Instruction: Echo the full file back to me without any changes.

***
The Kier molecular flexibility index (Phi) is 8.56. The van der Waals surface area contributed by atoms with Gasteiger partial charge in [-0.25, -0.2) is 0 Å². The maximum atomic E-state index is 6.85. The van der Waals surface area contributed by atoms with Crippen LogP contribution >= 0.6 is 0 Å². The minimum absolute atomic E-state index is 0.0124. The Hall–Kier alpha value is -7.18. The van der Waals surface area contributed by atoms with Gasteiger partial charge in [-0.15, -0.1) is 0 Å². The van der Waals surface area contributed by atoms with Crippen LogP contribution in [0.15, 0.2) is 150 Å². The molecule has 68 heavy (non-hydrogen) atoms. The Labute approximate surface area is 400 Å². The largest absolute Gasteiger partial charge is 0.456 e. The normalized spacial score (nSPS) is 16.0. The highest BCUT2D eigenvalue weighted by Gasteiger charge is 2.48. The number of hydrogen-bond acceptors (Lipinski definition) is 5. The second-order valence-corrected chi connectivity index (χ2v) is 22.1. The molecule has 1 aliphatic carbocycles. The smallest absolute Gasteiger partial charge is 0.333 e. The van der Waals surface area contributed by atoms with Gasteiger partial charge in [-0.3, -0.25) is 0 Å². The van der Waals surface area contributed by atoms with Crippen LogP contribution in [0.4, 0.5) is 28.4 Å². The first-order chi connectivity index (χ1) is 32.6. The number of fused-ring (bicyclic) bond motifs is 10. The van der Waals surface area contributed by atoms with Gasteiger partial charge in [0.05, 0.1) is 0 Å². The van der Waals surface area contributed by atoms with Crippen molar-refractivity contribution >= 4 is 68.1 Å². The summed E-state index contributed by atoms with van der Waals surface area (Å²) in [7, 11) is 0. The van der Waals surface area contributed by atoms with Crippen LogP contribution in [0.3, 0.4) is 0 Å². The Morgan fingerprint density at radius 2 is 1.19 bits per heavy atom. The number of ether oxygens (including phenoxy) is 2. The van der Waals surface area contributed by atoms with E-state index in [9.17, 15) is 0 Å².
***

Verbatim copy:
The Kier molecular flexibility index (Phi) is 8.56. The van der Waals surface area contributed by atoms with Gasteiger partial charge in [-0.25, -0.2) is 0 Å². The maximum atomic E-state index is 6.85. The van der Waals surface area contributed by atoms with Crippen LogP contribution >= 0.6 is 0 Å². The minimum absolute atomic E-state index is 0.0124. The Hall–Kier alpha value is -7.18. The van der Waals surface area contributed by atoms with Gasteiger partial charge in [-0.15, -0.1) is 0 Å². The van der Waals surface area contributed by atoms with Crippen LogP contribution in [0.15, 0.2) is 150 Å². The molecule has 68 heavy (non-hydrogen) atoms. The Labute approximate surface area is 400 Å². The largest absolute Gasteiger partial charge is 0.456 e. The normalized spacial score (nSPS) is 16.0. The highest BCUT2D eigenvalue weighted by Gasteiger charge is 2.48. The number of hydrogen-bond acceptors (Lipinski definition) is 5. The second-order valence-corrected chi connectivity index (χ2v) is 22.1. The molecule has 1 aliphatic carbocycles. The smallest absolute Gasteiger partial charge is 0.333 e. The van der Waals surface area contributed by atoms with Gasteiger partial charge in [-0.3, -0.25) is 0 Å². The van der Waals surface area contributed by atoms with Crippen LogP contribution in [0.4, 0.5) is 28.4 Å². The first-order chi connectivity index (χ1) is 32.6. The number of fused-ring (bicyclic) bond motifs is 10. The van der Waals surface area contributed by atoms with Gasteiger partial charge in [0.05, 0.1) is 0 Å². The van der Waals surface area contributed by atoms with Crippen molar-refractivity contribution >= 4 is 68.1 Å². The summed E-state index contributed by atoms with van der Waals surface area (Å²) in [7, 11) is 0. The van der Waals surface area contributed by atoms with Crippen LogP contribution in [0.3, 0.4) is 0 Å². The Morgan fingerprint density at radius 2 is 1.19 bits per heavy atom. The number of ether oxygens (including phenoxy) is 2. The van der Waals surface area contributed by atoms with E-state index in [9.17, 15) is 0 Å².